MarthaP wrote:A Fine Kind of Madness is also a great read.
I'm with you, Dow - when I'm no longer capable of living the life I choose I'll buy a one-way ticket up a snow-covered peak, sans regrets, and never look back. It's not only a right, but an honor to be able to make that choice.
I'm currently in a heated debate with a gal whose friend took his life earlier this year. He was clearly in some sort of pain no one wanted to recognize. Everyone's angry because he left a wife who's "never worked a day in her life."
Maybe there's a lesson in that for the wife somewhere...but they're all too busy getting their hate on for a dead guy. Truly sad.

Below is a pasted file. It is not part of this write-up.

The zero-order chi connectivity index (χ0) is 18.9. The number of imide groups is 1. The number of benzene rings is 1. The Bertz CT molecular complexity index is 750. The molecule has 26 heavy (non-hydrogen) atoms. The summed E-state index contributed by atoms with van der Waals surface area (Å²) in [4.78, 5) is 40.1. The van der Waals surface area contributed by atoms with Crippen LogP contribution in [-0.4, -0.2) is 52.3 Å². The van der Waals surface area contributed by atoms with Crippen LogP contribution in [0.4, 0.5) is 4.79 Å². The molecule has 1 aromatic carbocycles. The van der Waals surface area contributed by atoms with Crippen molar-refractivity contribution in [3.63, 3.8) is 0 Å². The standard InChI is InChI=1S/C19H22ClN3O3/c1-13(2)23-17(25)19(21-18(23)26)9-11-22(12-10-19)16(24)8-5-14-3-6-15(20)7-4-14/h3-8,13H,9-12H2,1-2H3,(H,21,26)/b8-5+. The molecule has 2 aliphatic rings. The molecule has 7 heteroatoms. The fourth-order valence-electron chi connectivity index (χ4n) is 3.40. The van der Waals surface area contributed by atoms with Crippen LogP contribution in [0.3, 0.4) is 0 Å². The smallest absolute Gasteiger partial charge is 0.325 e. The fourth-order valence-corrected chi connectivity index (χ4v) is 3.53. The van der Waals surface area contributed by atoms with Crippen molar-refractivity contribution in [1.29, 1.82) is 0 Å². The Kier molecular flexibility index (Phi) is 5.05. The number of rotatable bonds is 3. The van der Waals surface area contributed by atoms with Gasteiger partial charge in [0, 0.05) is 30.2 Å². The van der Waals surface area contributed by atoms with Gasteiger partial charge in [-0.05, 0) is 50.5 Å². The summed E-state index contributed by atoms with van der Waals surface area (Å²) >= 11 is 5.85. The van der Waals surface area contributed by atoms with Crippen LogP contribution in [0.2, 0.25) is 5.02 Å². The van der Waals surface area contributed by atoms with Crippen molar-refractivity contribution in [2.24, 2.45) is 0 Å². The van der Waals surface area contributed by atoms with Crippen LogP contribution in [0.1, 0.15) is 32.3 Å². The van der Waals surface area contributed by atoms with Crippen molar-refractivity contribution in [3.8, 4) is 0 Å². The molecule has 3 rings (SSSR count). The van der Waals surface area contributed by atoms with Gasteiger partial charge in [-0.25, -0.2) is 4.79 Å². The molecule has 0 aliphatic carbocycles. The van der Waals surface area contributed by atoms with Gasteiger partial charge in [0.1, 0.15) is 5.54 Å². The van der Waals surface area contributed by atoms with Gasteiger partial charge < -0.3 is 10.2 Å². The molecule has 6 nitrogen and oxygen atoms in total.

MarthaP wrote:I'm resurrecting this thread for two reasons: I'm reading Good Morning, Midnight right now, and the right-to-die conversation continues to come to light. Today in the NY Times (http://egan.blogs.nytimes.com/2009/09/23/the-way-we-die-now/) the debate continues. Most importantly are some of the most compelling comments made by readers I've ever encountered.
As Chip Brown points out and which continues to empower my beliefs, it's not suicide, it's self-fulfillment. And for those who see death an equal part of life, who's to be afraid?
blazin wrote:the latter should have the courage and strength to face it
MarthaP wrote:is a typical response to those who have never lived with or faced deep depression.
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